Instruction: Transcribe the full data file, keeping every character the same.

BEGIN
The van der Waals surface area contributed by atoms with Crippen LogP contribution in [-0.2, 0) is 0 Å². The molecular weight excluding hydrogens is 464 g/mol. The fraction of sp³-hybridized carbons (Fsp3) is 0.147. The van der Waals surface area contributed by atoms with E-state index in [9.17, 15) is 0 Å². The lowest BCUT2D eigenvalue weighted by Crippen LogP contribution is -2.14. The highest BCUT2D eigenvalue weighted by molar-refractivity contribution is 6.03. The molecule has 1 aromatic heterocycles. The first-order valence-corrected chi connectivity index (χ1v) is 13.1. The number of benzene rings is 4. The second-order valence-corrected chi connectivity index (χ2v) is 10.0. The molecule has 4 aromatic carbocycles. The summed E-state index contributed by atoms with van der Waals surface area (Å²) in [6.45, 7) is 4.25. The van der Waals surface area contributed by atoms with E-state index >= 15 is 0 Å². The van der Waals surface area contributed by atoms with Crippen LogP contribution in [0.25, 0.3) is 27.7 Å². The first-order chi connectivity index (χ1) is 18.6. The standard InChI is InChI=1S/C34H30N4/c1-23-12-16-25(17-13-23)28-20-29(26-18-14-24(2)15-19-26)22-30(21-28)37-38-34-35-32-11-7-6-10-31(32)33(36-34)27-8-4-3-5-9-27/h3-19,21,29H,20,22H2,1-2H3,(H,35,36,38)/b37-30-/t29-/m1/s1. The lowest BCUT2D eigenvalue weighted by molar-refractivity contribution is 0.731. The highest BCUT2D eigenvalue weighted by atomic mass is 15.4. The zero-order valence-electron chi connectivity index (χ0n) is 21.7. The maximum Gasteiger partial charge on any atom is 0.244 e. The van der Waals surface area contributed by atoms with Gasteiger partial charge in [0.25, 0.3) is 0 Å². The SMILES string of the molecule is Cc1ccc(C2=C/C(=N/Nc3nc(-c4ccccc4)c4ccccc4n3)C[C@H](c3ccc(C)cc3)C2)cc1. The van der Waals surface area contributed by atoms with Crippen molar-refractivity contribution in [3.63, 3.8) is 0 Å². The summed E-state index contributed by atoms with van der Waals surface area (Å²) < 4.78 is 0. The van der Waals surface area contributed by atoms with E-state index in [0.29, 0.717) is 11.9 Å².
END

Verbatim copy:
The van der Waals surface area contributed by atoms with Crippen LogP contribution in [-0.2, 0) is 0 Å². The molecular weight excluding hydrogens is 464 g/mol. The fraction of sp³-hybridized carbons (Fsp3) is 0.147. The van der Waals surface area contributed by atoms with E-state index in [9.17, 15) is 0 Å². The lowest BCUT2D eigenvalue weighted by Crippen LogP contribution is -2.14. The highest BCUT2D eigenvalue weighted by molar-refractivity contribution is 6.03. The molecule has 1 aromatic heterocycles. The first-order valence-corrected chi connectivity index (χ1v) is 13.1. The number of benzene rings is 4. The second-order valence-corrected chi connectivity index (χ2v) is 10.0. The molecule has 4 aromatic carbocycles. The summed E-state index contributed by atoms with van der Waals surface area (Å²) in [6.45, 7) is 4.25. The van der Waals surface area contributed by atoms with E-state index >= 15 is 0 Å². The van der Waals surface area contributed by atoms with Crippen LogP contribution in [0.25, 0.3) is 27.7 Å². The first-order chi connectivity index (χ1) is 18.6. The standard InChI is InChI=1S/C34H30N4/c1-23-12-16-25(17-13-23)28-20-29(26-18-14-24(2)15-19-26)22-30(21-28)37-38-34-35-32-11-7-6-10-31(32)33(36-34)27-8-4-3-5-9-27/h3-19,21,29H,20,22H2,1-2H3,(H,35,36,38)/b37-30-/t29-/m1/s1. The lowest BCUT2D eigenvalue weighted by molar-refractivity contribution is 0.731. The highest BCUT2D eigenvalue weighted by atomic mass is 15.4. The zero-order valence-electron chi connectivity index (χ0n) is 21.7. The maximum Gasteiger partial charge on any atom is 0.244 e. The van der Waals surface area contributed by atoms with Gasteiger partial charge in [0.25, 0.3) is 0 Å². The SMILES string of the molecule is Cc1ccc(C2=C/C(=N/Nc3nc(-c4ccccc4)c4ccccc4n3)C[C@H](c3ccc(C)cc3)C2)cc1. The van der Waals surface area contributed by atoms with Crippen molar-refractivity contribution in [3.63, 3.8) is 0 Å². The summed E-state index contributed by atoms with van der Waals surface area (Å²) < 4.78 is 0. The van der Waals surface area contributed by atoms with E-state index in [0.29, 0.717) is 11.9 Å².